Baseline immune composition differed notably between HR and MR pts directly prior to BLN therapy, as shown by PLS-DA analysis on manually gated immune subsets. HR pts showed higher neutrophil counts and lower lymphocyte and monocyte counts compared to MR pts. Interestingly, MR pts had higher levels of B- and T-cells, which are crucial for BLN-mediated T-cell activation. HR pts displayed an elevated CD4+/CD8+ ratio, shifted naïve/memory T-cell phenotypes and increased proportions of immunosuppressive T-regulatory cells. These results suggest that more intensive therapy protocols directly prior to BLN influence the immune composition towards compromised states in the HR arm, potentially affecting BLN-mediated T-cell leukemia control. BLN effectively depleted CD19+ cells in 221 out of 224 pts. We observed significantly stronger T-cell activation/expansion in MR pts compared to HR pts under BLN therapy. This expansion that was primarily attributed to naïve CD8+ T-cell populations, resulting from clonal T-cell proliferation independent of thymic contribution, as supported by TREC and TR-repertoire analysis. The PhenoGraph clustering also identified this expanding naïve CD8+ T-cell populations, surprisingly marked by loss of adhesion molecule DNAM1 (panel 1), normally involved in NK and T-cell mediated cytotoxicity and by gaining the expression of TIM-3 (panel 3), an inhibitory molecule usually co-expressed with PD1 on exhausted T-cells with memory phenotypes. In this setting however, TIM3 was not co-expressed with PD1 (Figure 1B) and its expression was correlated with the B-cell levels at baseline and was strongest in MR pts under BLN therapy. Our data suggest an until now undescribed association between DNAM1 and TIM3 with BLN-mediated T-cell activation, hinting that they may serve as a measure of T-cell activation strength or an early T-cell exhaustion marker.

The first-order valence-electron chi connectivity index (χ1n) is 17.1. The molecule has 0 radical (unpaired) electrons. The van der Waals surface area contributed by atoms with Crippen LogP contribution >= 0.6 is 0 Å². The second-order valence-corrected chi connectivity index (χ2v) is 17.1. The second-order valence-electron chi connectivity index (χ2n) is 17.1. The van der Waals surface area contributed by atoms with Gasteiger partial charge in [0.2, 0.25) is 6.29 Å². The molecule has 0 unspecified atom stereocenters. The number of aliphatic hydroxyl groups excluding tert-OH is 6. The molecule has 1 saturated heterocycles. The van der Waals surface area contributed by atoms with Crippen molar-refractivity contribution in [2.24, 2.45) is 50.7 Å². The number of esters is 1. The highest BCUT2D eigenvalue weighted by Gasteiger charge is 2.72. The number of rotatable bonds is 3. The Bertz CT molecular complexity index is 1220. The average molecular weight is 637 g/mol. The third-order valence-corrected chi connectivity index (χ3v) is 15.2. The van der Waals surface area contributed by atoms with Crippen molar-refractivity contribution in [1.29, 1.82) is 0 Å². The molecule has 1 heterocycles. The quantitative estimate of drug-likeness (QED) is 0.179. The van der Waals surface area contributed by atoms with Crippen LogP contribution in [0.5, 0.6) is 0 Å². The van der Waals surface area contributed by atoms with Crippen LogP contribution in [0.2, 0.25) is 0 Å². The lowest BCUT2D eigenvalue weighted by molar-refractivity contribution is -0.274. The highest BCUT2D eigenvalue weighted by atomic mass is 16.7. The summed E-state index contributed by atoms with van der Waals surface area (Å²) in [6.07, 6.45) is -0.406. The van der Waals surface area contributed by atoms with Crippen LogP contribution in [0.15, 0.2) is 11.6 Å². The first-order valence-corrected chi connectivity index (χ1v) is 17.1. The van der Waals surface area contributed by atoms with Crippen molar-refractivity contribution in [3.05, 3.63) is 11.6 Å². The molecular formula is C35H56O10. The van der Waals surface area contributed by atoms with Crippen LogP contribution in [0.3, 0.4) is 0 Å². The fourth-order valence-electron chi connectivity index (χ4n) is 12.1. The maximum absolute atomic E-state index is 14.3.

In conclusion our study provides clinically relevant insights in how chemotherapy prior BLN might affect the patients´ immune system, possibly influencing the BLN anti-leukemic activity, and helps to determine the optimal place of immunotherapy with BLN in multimodal treatment schedules. Here, we report until know undescribed effect of BLN on T-cell compartment. Upcoming clinical data, which will be correlated with obtained immune profiles will answer the open question regarding the clinical relevance of these findings, and shed light into the mechanisms determining response to BLN, for its maximum benefit in childhood ALL.

Disclosures: Bendig: Amgen: Research Funding. Bastian: BeiGene: Other: Travel Honoraria. Ritgen: Janssen: Consultancy, Honoraria; Roche: Consultancy, Honoraria, Research Funding; AstraZeneca: Consultancy, Honoraria, Other: travel support; Abbvie: Consultancy, Research Funding. Baldus: Amgen: Consultancy; AstraZeneca: Consultancy; BMS: Consultancy; Astellas: Consultancy; Jazz Pharmaceuticals: Consultancy; Gilead: Consultancy; Jannsen: Consultancy. Cario: Servier, Amgen: Research Funding; JazzPharma: Speakers Bureau. Rossig: Amgen, BMS, Novartis, Pfizer, Roche, MSD: Honoraria.